Friday, September 9, 2016

Mason Jar Spray Craft

My daughter and I had some fun with a fall craft last weekend. We are trying to keep in mind that fall is just around the corner despite the fact that we are amid a 100 degree {with high humidity} heat wave here in Pennsylvania at the current moment. This weather is really wacky for September in my area. I sure am ready for some cool, fall air.

You probably already know how much I love spray paint and the dollar store. This craft combines the two into one nifty project that is inexpensive and super easy to make! Snip, snip, spray, spray, tie, and the job is complete!

Decorate your classroom or home. Use them for centerpieces. Give them to all of your friends, relatives, and favorite teachers. Heck, sell these babies at your local craft fair and earn a few bucks! These things turn out pretty amazing!

First, pick yourself up some jars and a roll of contact paper at the dollar store. Also, grab a bag of raffia to tie on the finished jars. Unless you have a million cans of spray paint in your basement like I do, you may also need to swing by Walmart to purchase a few cans of that as well. :-)

Next, decide which kind of design you would like for your jars. Keep the shape fairly simple. We chose apples and leaves for our jars, but I also had visions of pumpkins, bats, turkeys, Christmas trees, snowmen. . .you name it. Print some basic images from your computer or draw them if you are talented. Cut out the computer (or hand drawn) images.

Trace the images on the back of the contact paper.

Then cut out the shapes from the contact paper. My daughter was in charge of this part of the craft. As you can see, she's a dirt-under-the-nails kind of gal. ;-)

Next, remove the backing from the contact paper and slap that sticker onto your jar. Take it outside and spray away! I do caution you not to spray paint in extreme temperatures or high humidity. Luckily, the weather had given us a one-day break last weekend that worked out well for spray painting.

Give all the jars a nice coat of paint. Keep your hand moving as you spray and keep a short distance in order to avoid drips. Try not to pout when bugs fly into your wet paint.

Let your jars sit for several hours or overnight if you are not in a hurry. Then, when the paint is nice and dry, carefully peel off your stickers. Tie some raffia around the top of each jar for a nice, finishing touch!

We added some of these battery operated candles to many of our jars. They are also from the dollar store.

And there you have it! Here are some of our jars in action right in my own classroom. Now, what are you waiting for? Push aside that lesson plan book and go get your supplies to make this super cute and very simple mason jar spray craft! Every teacher needs some time for themselves. Have fun!

Thursday, September 1, 2016

Growth Mindset Bulletin Board

I needed a new approach with my hallway bulletin board this year, due to my new teaching position. I'm usually cutting out owls or Minions or popcorn at this time of year, but instead of welcoming a new crop of third grade students, I needed something more general and inspirational for all students. 

I can't take credit for the clever word arrangement. I saw a picture on Pinterest, but the link was dead, so if you happen to know who masterminded the arrangement of these words, please let me know so I can give proper credit. :-)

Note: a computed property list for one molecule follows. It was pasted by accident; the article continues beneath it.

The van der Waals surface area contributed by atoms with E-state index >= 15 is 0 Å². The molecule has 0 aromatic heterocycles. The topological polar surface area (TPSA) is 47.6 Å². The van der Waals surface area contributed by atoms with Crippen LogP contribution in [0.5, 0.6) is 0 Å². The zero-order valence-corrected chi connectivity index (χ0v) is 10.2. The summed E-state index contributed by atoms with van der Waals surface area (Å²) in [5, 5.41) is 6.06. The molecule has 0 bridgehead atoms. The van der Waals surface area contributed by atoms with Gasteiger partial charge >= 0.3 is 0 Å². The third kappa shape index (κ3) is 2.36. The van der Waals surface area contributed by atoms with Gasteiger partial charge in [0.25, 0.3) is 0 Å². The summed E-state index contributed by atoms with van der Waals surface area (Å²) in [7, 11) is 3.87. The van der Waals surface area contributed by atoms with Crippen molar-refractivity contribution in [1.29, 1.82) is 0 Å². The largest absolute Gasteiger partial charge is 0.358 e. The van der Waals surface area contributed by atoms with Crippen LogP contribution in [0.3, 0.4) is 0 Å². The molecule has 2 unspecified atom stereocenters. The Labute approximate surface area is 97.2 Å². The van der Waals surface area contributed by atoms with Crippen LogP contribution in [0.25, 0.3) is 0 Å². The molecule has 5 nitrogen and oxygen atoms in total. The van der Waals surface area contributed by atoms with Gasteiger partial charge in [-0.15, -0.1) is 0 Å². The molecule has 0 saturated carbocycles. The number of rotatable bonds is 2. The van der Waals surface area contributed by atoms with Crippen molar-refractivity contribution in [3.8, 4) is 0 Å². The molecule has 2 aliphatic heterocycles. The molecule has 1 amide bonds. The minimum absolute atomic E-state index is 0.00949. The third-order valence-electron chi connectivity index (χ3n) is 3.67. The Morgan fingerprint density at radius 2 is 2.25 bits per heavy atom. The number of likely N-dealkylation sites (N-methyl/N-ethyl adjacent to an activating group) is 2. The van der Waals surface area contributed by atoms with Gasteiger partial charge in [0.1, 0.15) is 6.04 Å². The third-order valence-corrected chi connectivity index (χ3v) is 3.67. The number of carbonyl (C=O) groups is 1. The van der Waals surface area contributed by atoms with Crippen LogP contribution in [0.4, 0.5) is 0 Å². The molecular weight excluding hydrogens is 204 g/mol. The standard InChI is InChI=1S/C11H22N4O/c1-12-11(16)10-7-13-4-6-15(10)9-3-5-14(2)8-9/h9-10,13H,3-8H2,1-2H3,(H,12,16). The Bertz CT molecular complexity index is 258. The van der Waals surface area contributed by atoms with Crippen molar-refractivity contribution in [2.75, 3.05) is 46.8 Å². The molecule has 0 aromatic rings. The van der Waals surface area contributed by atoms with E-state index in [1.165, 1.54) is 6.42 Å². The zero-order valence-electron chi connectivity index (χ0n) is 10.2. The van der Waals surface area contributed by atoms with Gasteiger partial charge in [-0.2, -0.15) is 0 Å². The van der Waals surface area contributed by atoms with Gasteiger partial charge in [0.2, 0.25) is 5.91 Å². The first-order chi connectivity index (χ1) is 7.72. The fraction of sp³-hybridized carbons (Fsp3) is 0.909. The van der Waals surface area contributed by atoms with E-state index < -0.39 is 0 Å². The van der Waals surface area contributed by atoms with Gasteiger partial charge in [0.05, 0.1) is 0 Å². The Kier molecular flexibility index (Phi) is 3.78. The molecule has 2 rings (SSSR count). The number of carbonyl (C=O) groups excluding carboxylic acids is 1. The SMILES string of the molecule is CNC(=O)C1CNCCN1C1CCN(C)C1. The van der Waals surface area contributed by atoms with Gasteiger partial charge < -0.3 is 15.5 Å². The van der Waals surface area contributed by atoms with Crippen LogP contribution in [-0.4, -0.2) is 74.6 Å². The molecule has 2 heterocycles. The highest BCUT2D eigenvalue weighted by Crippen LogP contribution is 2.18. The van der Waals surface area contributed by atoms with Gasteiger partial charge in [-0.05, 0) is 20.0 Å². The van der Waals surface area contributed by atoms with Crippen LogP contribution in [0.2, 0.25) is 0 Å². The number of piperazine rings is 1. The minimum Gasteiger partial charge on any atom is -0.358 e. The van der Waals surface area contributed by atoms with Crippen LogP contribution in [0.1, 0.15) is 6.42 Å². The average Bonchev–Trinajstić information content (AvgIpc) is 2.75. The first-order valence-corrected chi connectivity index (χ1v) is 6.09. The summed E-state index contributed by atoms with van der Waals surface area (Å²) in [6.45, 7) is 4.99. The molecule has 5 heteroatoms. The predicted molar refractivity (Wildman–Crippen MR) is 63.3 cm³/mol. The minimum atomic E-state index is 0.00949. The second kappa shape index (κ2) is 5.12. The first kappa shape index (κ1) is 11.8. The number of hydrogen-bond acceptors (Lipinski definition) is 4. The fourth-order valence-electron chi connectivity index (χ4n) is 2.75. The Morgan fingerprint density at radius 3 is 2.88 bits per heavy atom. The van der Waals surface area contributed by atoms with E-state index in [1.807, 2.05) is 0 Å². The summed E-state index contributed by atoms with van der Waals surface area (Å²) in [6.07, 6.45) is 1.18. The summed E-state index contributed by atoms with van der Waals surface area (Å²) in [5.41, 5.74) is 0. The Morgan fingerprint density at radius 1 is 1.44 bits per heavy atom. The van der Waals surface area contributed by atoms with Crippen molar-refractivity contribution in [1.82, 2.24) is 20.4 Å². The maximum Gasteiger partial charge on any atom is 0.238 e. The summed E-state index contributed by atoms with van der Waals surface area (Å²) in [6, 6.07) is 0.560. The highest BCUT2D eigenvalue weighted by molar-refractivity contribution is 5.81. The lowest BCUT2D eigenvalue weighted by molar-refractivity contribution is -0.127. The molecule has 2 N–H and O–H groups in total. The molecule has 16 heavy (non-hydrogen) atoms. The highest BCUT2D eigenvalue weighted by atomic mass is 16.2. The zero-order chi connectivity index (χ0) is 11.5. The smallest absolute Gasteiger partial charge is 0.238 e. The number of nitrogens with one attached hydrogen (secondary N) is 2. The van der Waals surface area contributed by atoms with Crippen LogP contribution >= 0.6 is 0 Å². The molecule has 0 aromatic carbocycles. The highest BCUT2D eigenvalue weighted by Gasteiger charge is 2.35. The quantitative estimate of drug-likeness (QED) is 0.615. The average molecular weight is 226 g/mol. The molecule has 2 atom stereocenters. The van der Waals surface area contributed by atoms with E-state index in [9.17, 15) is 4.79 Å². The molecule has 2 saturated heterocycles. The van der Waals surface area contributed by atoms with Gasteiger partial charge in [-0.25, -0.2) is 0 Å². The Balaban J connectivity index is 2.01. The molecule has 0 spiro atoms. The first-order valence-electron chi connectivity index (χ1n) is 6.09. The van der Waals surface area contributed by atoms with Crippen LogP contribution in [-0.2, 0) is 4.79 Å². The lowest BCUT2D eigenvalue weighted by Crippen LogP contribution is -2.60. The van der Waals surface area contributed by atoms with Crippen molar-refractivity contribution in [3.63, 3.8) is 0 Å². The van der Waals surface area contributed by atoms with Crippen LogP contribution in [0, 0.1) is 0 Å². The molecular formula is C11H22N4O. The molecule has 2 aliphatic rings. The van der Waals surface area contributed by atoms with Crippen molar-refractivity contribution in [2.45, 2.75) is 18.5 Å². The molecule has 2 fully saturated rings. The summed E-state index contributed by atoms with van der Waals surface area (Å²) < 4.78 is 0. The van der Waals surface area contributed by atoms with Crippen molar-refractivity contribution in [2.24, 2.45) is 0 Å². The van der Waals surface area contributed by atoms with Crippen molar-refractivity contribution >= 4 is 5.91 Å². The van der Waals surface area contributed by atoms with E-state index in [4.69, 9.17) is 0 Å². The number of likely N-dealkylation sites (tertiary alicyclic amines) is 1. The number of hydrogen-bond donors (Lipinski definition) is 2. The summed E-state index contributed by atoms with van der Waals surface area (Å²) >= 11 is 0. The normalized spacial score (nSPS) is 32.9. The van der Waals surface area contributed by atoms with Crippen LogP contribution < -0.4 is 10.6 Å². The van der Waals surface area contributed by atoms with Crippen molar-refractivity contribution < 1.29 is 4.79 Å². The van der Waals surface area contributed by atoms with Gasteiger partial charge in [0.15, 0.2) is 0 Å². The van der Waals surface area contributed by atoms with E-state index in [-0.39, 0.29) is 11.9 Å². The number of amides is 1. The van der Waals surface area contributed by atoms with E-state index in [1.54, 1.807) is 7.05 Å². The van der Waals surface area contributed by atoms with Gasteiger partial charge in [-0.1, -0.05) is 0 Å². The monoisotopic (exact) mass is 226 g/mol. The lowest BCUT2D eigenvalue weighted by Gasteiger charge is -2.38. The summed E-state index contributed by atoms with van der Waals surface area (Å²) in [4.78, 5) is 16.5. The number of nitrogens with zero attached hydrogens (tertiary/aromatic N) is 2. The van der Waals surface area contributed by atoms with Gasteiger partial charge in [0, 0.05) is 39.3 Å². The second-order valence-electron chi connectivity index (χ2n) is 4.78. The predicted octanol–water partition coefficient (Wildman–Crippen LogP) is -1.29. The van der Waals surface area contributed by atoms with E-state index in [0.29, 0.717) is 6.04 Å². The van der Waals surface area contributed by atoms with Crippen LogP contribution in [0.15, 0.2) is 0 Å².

I received many questions about this bulletin board after posting a picture on Instagram, so here are the details about how it came to be. I am using it as a back to school bulletin board, but it would be a great display at any time of the year for a wide range of grade levels. I hope that you can duplicate it for your own classroom!

I had visions of big, bright letters on a black background for this bulletin board, so I picked up some black fabric and then headed over to A.C. Moore for some scrapbooking paper. I really liked the color assortment in this heavyweight paper and if you look very closely you will notice that it has some raised polka dots that add a nice texture to the display. Of course, the 40% off sign was also very persuasive.

Next, I took the paper squares home and cut them down to 8 and a half by 11 sheets that would fit in my printer. I used PowerPoint to make some large letters as show below.

You can see in the formatting palette that I used the KG font called Behind These Hazel Eyes. This font by Kimberly Geswein is free for personal use and can be downloaded here. I set the font size to 680.

I only wanted the outline of each letter, so I formatted the text by giving it a white fill.

I set the text line to black, which would give a nice line for me to cut. Then I just printed the letters, page by page on the scrapbooking paper. Even with the texture and thickness, it went right through without a problem.

I used a different color for each word. Then I carefully cut out each letter.

Finally, I headed to school and pieced everything together on the board. I started in the middle with the vertical, white word "LEARN" and then worked my way out on either side. The words fit perfectly, but there was a lot of extra black space on the edges, so I found some matching pompoms to use as accents. They were sold in sets of two for $1.99 at Christmas Tree Shops.

Here is a close up of the letters.

Now, here's hoping that my students will do a lot of reflecting, solving, creating, growing, thinking, and learning this year!